When wearing softer alternatives, force is not only directed downwards, but pushes in many different directions, depending on the angle of foothold you are standing on. This is why soft climbing shoes are most suited to smearing, large volume friction moves, as well as some types of slab climbing. This applies to overhung climbing too, another style of climbing that soft shoes excel at. The softer construction will enable you to hook and pull at pockets significantly easier than their stiffer counterparts.
For this reason, avid gym climbers often opt for a softer climbing shoe, as large volumes and monster overhangs are found in abundance within modern bouldering gyms.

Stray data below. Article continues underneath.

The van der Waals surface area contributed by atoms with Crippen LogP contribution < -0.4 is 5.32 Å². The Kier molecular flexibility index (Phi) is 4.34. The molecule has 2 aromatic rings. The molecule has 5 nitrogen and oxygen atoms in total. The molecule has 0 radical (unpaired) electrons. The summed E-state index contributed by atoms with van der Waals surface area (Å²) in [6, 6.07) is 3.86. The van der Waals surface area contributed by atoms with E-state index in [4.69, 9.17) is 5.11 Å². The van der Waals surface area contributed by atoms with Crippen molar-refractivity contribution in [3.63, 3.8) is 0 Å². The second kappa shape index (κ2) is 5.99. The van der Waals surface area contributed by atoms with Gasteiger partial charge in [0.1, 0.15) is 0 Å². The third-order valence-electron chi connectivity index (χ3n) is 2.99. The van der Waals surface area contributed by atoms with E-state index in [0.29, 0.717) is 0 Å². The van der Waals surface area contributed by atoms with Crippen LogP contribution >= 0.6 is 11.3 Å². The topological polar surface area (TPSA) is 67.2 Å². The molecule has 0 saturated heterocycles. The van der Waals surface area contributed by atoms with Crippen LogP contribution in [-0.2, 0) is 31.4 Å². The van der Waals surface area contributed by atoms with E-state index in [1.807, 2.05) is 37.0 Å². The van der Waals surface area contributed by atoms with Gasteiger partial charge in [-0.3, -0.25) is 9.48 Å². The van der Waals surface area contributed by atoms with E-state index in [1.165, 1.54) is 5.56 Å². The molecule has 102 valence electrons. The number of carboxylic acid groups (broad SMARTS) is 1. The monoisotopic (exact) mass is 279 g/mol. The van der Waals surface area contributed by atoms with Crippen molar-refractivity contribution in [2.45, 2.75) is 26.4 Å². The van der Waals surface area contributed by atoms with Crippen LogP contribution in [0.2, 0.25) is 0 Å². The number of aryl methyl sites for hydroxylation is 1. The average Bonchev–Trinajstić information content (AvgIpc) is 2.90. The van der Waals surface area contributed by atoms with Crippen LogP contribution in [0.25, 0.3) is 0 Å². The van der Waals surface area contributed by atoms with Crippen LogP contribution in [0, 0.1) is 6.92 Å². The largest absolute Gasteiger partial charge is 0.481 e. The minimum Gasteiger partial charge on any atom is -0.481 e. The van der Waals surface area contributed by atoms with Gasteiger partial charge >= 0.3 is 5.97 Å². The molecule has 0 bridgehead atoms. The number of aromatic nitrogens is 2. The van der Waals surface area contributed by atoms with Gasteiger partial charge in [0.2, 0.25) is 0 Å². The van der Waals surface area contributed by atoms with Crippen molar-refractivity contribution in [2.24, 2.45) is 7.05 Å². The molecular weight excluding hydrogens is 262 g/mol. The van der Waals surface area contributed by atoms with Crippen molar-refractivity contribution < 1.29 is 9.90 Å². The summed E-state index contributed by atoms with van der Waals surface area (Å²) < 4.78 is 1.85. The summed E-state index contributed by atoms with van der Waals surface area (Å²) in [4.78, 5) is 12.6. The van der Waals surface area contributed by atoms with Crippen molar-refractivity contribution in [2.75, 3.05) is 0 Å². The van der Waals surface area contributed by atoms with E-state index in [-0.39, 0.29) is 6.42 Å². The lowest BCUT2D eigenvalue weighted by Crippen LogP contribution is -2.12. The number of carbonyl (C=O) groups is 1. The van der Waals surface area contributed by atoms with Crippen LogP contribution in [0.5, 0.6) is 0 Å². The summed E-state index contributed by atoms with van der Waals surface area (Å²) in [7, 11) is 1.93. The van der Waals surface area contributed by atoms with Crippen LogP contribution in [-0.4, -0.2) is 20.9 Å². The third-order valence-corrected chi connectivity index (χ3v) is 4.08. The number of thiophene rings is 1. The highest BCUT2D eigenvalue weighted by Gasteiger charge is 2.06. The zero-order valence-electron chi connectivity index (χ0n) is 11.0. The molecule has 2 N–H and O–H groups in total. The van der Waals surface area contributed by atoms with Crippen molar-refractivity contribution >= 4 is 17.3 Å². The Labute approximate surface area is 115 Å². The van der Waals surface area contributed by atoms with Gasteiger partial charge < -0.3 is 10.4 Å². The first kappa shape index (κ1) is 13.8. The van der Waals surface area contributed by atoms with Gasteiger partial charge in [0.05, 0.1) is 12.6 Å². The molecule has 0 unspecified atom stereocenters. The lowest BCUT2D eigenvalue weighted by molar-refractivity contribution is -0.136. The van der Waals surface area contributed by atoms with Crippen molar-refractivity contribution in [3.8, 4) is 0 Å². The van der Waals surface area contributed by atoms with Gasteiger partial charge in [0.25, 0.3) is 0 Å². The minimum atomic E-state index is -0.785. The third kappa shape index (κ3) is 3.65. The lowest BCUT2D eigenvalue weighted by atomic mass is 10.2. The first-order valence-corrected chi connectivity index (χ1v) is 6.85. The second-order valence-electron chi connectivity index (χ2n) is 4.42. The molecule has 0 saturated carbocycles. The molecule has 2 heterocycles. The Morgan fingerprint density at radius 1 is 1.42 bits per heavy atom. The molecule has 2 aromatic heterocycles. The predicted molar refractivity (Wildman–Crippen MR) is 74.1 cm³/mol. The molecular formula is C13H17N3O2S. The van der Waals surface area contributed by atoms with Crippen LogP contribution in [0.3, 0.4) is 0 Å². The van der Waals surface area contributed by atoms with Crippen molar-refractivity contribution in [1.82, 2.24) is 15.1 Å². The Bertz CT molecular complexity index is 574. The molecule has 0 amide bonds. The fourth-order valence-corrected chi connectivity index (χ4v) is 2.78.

The Best Soft Climbing Shoes
To take the guesswork out of things, we’ve tested the following shoes extensively in gyms, slabs, and overhanging boulder problems.
OUR TOP PICK
With one of the softest constructions in the Scarpa line-up, the Drago is designed to be highly sensitive and supple. With a thicker outsole, the Drago is suited for steep boulders and powerful overhanging routes.
Because of their super-soft construction, the Drago isn’t great for edging and aren’t the best technical vertical climbs. Long slab climbs might also require more support than this extremely thin shoe. Where the Drago really excels is short, powerful routes or overhanging limestone climbing, which is why we think it is one of the best bouldering shoes currently available.
BEST FOR BOULDERING
La Sportiva Theory
One of the newest shoes on our list. Built for extreme sensitivity, the Theory is a downturned shoe built for sticking to holds. This slipper-style shoe gives excellent smearing on large volumes in gyms or granite slabs.